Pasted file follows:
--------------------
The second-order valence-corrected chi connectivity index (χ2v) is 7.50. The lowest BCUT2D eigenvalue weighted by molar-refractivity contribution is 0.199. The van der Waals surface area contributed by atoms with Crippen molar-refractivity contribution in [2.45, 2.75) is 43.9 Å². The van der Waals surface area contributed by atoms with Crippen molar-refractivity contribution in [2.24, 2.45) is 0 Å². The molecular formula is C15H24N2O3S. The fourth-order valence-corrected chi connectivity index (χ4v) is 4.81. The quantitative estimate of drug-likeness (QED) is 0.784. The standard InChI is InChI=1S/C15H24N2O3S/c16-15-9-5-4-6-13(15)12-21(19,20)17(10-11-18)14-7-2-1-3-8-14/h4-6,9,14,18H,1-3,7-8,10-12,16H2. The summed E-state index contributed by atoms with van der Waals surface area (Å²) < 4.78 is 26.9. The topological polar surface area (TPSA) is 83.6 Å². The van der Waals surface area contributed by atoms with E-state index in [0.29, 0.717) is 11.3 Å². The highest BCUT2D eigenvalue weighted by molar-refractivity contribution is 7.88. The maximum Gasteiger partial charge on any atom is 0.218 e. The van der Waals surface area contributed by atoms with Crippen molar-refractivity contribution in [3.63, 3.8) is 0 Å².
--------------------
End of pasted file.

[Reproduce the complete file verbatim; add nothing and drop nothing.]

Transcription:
The second-order valence-corrected chi connectivity index (χ2v) is 7.50. The lowest BCUT2D eigenvalue weighted by molar-refractivity contribution is 0.199. The van der Waals surface area contributed by atoms with Crippen molar-refractivity contribution in [2.45, 2.75) is 43.9 Å². The van der Waals surface area contributed by atoms with Crippen molar-refractivity contribution in [2.24, 2.45) is 0 Å². The molecular formula is C15H24N2O3S. The fourth-order valence-corrected chi connectivity index (χ4v) is 4.81. The quantitative estimate of drug-likeness (QED) is 0.784. The standard InChI is InChI=1S/C15H24N2O3S/c16-15-9-5-4-6-13(15)12-21(19,20)17(10-11-18)14-7-2-1-3-8-14/h4-6,9,14,18H,1-3,7-8,10-12,16H2. The summed E-state index contributed by atoms with van der Waals surface area (Å²) < 4.78 is 26.9. The topological polar surface area (TPSA) is 83.6 Å². The van der Waals surface area contributed by atoms with E-state index in [0.29, 0.717) is 11.3 Å². The highest BCUT2D eigenvalue weighted by molar-refractivity contribution is 7.88. The maximum Gasteiger partial charge on any atom is 0.218 e. The van der Waals surface area contributed by atoms with Crippen molar-refractivity contribution in [3.63, 3.8) is 0 Å².